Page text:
On August 9, 1945, the United States detonated a nuclear device over Nagasaki effectively bringing the war with Japan to an end. Here are 5 things you didn't know about an attack that ended the Pacific portion of World War II.
Japanese Citizens Were Warned About the Upcoming Nuclear Attack Days before the bombing of Nagasaki and Hiroshima, American planes dropped leaflets that warned residents of the cities to evacuate. The pamphlets said that bombs could not differentiate between military factories and people, so as part of America’s humanitarian beliefs, citizens were being asked to save their lives. Radio broadcasts also warned citizens every quarter of an hour, and after Hiroshima, those in Nagasaki were told to run.
The Bombs Used on Nagasaki and Hiroshima Were Different The two bombs were very different since “Little Boy,” the bomb used on Hiroshima, was made of enriched Uranium-235, and the one used on Nagasaki used 8 kg of Plutonium-239. The latter was sourced through a much more detailed process. The United States used the difference to evaluate each bomb's effectiveness.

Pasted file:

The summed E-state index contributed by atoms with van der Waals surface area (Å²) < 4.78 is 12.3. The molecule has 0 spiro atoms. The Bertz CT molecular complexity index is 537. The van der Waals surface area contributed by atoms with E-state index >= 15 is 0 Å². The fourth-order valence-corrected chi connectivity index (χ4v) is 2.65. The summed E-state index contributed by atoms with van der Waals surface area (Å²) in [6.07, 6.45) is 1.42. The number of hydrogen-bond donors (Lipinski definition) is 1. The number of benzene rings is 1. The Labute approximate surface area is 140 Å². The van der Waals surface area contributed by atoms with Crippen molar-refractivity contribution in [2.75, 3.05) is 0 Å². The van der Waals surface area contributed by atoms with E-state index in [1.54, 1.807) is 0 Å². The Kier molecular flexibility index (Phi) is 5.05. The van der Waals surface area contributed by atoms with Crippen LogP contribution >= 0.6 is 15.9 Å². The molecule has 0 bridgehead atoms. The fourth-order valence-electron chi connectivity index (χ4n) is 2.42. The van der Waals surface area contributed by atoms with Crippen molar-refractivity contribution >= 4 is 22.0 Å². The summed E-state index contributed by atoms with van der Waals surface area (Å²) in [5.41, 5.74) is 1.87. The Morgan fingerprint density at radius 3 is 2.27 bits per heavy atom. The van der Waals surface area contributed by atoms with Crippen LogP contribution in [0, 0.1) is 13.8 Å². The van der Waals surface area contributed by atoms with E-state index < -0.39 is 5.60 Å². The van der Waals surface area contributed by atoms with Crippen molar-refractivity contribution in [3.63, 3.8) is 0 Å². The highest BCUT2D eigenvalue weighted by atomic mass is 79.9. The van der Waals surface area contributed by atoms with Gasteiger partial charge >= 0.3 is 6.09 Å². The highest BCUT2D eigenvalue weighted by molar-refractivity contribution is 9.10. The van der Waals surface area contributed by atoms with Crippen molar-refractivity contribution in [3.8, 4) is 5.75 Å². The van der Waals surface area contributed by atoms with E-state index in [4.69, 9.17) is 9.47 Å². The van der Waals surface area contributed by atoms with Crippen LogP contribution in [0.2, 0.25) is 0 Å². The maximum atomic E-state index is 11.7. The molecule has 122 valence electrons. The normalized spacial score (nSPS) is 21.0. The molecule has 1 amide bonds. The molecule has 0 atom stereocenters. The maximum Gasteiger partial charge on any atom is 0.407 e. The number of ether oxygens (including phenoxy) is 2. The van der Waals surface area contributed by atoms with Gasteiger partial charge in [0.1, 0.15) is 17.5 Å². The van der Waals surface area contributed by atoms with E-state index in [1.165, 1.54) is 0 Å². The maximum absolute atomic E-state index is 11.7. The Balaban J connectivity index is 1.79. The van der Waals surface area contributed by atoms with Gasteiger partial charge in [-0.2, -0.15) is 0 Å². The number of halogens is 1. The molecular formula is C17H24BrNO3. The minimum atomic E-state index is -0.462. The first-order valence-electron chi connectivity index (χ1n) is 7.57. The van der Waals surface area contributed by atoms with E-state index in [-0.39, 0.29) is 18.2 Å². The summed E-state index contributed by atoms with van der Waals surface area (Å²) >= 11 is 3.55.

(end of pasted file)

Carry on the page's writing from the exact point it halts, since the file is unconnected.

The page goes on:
To Build the Hiroshima Bomb, the United States Used All the Uranium That Existed Building Little Boy by using 141 pounds of Uranium came at a price since it used almost all the uranium that existed at that time. In “Command and Control,” author Eric Schlosser said that the majority of the Uranium was destroyed before reaching the supercritical phase. Schlosser noted that only .7 g of uranium was used to create an explosion that killed about 80,000 people in Hiroshima.
One Japanese Man May Be the Luckiest in History A Japanese citizen, Tsutomu Yamaguchi, survived the blasts in both cities and is recognized by the government of Japan as the only person to do so. On August 6, 1945, he was in Hiroshima as part of his work for Mitsubishi and was in the blast but survived. He went back to Nagasaki on August 7 and was in the city for the second explosion and survived that too, dying at age 93 in 2010.
The Pilot of The Enola Gay Met Hiroshima Victims on This Is Your Life In 1955, ten years after the bombing, several Japanese victims were flown to America to receive plastic surgery. US television thought it would be a good opportunity to reunite victims of the Hiroshima bombing with the co-pilot of the plane which dropped the bomb. Footage of the extraordinary meeting was featured in a US documentary, and it appears that the meeting was every bit as awkward as you might expect.